Dr. Sugandhi served as a Pediatric AIDS Corps physician in Swaziland for one year before transferring to Botswana for 15 months. Dr. Sugandhi served as a Pediatric AIDS Corps physician in Swaziland for one year before transferring to Botswana for 15 months. In October, 2008, she transferred to the new assist in the scale-up of the new BIPAI facility in Mbeya, Tanzania. In June, 2009 Dr. Sugandhi took on a new role as technical consultant on a BIPAI evaluation project with UNICEF in India.


Lineo K. Thahane, M.D.

Born in Washington, D.C., Dr. Thahane is a graduate of Princeton University and the Washington University School of Medicine. She trained in pediatrics at the Children's Hospital of Philadelphia.

Dr.Thahane's parents were born and raised in Lesotho. Her mother, Dr. Edith Mohapi, is also a pediatrician who worked for about twenty years at Georgetown University in Washington, D.C. Dr. Mohapi recently accepted a new role as director of the Baylor College of Medicine-Bristol Myers Squibb Children's Clinical Center of Excellence in Maseru, Lesotho.

Dr. Thahane spent summers as a child in Lesotho, and is fluent in the local language (Sesotho). Dr. Thahane spent summers as a child in Lesotho, and is fluent in the local language (Sesotho). She currently serves as the Associate Director of the Baylor College of Medicine-Bristol Myers Squibb Children's Clinical Center of Excellence in Maseru, Lesotho.


M. Greg Thompson, M.D., M.P.H.

Dr. Thompson is a graduate of Iowa State University and the Yale University School of Medicine. He trained in pediatrics at the University of Washington in Seattle.

During residency, Dr. Thompson was a nominee for the AAMC Community Recognition Award for the Boost Kids! Project, which involved curriculum development for booster seat education and distribution among immigrant communities in Seattle. He has worked previously in India, Equatorial Guinea, Taiwan, China and Korea. He speaks Mandarin Chinese, Spanish and Korean.

Dr. Thompson served as a Pediatric AIDS Corps physician in Lesotho from August, 2006 through June, 2007. Since November, 2007 he has worked as a General pediatrician in private practice with Peace Health Medical Group in Bellingham, Washington.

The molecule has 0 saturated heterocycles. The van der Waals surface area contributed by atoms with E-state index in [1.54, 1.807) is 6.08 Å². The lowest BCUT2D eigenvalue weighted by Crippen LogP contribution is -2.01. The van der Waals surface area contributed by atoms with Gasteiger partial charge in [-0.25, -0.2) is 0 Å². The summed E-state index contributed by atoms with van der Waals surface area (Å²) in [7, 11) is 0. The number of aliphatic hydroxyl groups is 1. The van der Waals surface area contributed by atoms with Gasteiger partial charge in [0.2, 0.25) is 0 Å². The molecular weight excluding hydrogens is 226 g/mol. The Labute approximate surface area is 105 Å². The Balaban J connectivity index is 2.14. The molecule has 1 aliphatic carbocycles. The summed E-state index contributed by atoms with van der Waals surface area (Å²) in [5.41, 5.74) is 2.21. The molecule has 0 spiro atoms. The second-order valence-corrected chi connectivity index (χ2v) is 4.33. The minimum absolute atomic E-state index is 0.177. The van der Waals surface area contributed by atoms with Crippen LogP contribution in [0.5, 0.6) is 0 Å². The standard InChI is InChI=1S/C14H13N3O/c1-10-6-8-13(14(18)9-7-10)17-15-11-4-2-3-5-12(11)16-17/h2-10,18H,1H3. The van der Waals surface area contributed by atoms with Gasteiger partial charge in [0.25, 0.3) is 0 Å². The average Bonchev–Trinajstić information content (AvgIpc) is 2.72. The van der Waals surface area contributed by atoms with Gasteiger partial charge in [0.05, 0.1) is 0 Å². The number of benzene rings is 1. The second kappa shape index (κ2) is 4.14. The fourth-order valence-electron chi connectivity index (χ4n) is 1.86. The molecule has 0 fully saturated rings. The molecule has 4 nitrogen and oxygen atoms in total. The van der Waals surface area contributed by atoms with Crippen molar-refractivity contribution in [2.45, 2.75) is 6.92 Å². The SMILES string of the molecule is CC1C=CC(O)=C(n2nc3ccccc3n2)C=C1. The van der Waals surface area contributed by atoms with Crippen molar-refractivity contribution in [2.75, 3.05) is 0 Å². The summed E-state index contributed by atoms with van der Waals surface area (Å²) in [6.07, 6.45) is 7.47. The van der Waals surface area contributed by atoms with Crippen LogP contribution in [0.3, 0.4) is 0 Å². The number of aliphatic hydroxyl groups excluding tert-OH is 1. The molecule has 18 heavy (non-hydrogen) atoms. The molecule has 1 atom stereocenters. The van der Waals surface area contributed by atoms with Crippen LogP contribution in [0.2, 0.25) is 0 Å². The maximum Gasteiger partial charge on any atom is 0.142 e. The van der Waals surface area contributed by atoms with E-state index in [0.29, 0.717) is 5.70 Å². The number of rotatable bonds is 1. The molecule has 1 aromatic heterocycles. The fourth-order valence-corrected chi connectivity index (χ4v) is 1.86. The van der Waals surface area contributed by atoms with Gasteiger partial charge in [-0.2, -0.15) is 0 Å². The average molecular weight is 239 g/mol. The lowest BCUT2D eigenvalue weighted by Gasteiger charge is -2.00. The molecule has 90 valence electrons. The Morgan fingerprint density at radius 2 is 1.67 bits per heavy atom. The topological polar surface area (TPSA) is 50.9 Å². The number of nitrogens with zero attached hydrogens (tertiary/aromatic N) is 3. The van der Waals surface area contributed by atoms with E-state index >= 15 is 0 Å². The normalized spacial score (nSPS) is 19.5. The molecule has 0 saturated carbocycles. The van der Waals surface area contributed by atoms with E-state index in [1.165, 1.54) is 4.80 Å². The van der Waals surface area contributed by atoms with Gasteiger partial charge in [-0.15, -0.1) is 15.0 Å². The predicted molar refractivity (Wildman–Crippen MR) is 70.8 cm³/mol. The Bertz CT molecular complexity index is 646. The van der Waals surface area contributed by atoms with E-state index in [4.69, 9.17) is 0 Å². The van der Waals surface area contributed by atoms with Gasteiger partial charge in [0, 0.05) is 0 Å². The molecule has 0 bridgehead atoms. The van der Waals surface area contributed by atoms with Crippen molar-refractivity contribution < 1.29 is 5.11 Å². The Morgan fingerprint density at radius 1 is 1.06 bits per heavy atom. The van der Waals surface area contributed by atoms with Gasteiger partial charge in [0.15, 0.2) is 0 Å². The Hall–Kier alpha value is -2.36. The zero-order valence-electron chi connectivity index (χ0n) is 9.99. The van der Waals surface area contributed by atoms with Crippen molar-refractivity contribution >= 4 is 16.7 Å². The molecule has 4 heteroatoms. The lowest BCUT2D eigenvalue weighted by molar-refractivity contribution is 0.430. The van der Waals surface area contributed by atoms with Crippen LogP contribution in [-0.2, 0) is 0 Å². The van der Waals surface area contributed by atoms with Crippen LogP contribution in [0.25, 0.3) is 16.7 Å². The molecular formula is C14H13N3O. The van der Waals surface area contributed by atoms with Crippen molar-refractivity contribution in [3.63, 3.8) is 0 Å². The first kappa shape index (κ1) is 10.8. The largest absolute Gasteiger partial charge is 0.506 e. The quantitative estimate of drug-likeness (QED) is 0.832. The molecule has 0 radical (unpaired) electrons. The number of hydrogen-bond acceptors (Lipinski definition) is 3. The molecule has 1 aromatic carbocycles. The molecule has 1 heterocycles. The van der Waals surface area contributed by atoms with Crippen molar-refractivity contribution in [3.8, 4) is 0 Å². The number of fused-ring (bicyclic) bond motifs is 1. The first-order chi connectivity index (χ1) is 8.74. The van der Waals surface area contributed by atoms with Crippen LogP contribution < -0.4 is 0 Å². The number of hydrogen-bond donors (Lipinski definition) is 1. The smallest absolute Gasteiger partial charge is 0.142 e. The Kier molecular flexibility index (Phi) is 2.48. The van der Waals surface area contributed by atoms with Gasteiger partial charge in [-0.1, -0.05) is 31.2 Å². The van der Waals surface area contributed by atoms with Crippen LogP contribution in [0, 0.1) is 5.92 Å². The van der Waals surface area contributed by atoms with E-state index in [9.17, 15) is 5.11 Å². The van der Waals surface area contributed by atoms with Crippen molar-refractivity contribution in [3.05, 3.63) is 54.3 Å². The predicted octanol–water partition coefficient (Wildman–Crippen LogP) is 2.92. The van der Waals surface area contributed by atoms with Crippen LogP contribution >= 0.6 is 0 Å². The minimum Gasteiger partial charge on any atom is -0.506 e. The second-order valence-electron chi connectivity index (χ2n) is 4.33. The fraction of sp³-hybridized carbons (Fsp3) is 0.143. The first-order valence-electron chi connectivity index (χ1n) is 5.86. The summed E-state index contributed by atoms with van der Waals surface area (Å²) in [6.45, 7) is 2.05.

Tamara Todd, M.D.

A native of Louisiana, Dr. Todd earned undergraduate and medical degrees from the Louisiana State University. She trained in pediatrics at the Maine Medical Center in Portland.

Dr. Todd lived in Jakarta, Indonesia during her high school years, an experience which sparked her interest in international work. She also has worked in Mexico and Belize, and has worked extensively during her residency with recently resettled immigrants and refugees in Portland, Maine.

Dr. Todd served as a Pediatric AIDS Corps physician in Botswana from August, 2006 to June 2007, and then in Swaziland from July, 2007 through July, 2008. She currently works as a general pediatrician with the Hilo Medical Center/Hawaii Health Systems Corporation.


Dwight E. Yin, M.D.

A native of Clear Lake, Texas, Dr. Yin is a graduate of Duke University and the University of Texas Southwestern Medical School at Dallas. He trained in pediatrics at St. Louis Children's Hospital at Washington University in St. Louis.

During medical school, Dr. Yin made two trips to Zimbabwe. On these medical mission trips, he had the opportunity to witness the effects of heavy rain followed by droughts, political corruption and farm seizures on nutrition and other aspects of health. These experiences motivated him to seek a career in international medicine. He speaks Mandarin Chinese, French and Spanish.

Dr. Yin served as a Pediatric AIDS Corps physician in Botswana from July, 2006 through July, 2009.


Brian C. Zanoni, M.D.

A native of Trenton, New Jersey, Dr. Zanoni is a graduate of St. Joseph's University in Philadelphia, and Georgetown University School of Medicine in Washington DC. He trained in both internal medicine and pediatrics at the Baylor College of Medicine. He was elected to Alpha Omega Alpha, the national medical honor society, in 2001.

Dr. Zanoni has worked previously with Unity Care for the Homeless in Washington DC. He also has international experience working at the Hospital Infantil Rio Hondo, Zacapa, Guatemala. He served as a Pediatric AIDS Corps physician in Botswana through July, 2007, then moved to KwaZulu Natal, South Africa, where he served as a Pediatric AIDS Corps physician "on loan" to support a Harvard Medical School project. In October 2008, Dr. Zanoni left BIPAI to work with Harvard directly in South Africa.


Gretchen Zima, M.D.

Dr. Zima is a graduate of Boston College and the Ross University School of Medicine in Dominica, West Indies. She trained in both internal medicine and pediatrics at Penn State University. She has completed fellowship in pediatric infectious disease and immunology at the University of Miami. She also has a diploma in tropical medicine from the London School of Tropical Medicine and Hygiene.

Dr. Zima's Bachelor of Science degree is in nursing. She worked for three years as a Bone Marrow Transplant Nurse before enrolling in medical school. Dr. Zima has worked previously in Kenya, Cambodia, Swaziland, Uganda, Belize, Zaire, and Haiti.

Dr. Zima served as a Pediatric AIDS Corps physician in Swaziland from August, 2006 through April, 2007.


Jeffrey Zsohar, M.D.

A native of Dallas, Texas, Dr. Zsohar is a graduate of Texas Tech University and the University of Texas at Houston School of Medicine. He trained in both pediatrics and internal medicine at the University of Tennessee.

During medical school, Dr. Zsohar spent two months working in a government supported public health clinic in Guguletu, South Africa, which is an impoverished shanty town outside of Cape Town.

Dr. Zsohar served as a Pediatric AIDS Corps physician in Botswana from July, 2006 through December, 2008. In January, 2009 he began work for Christ Community Health Services in Memphis, Tennessee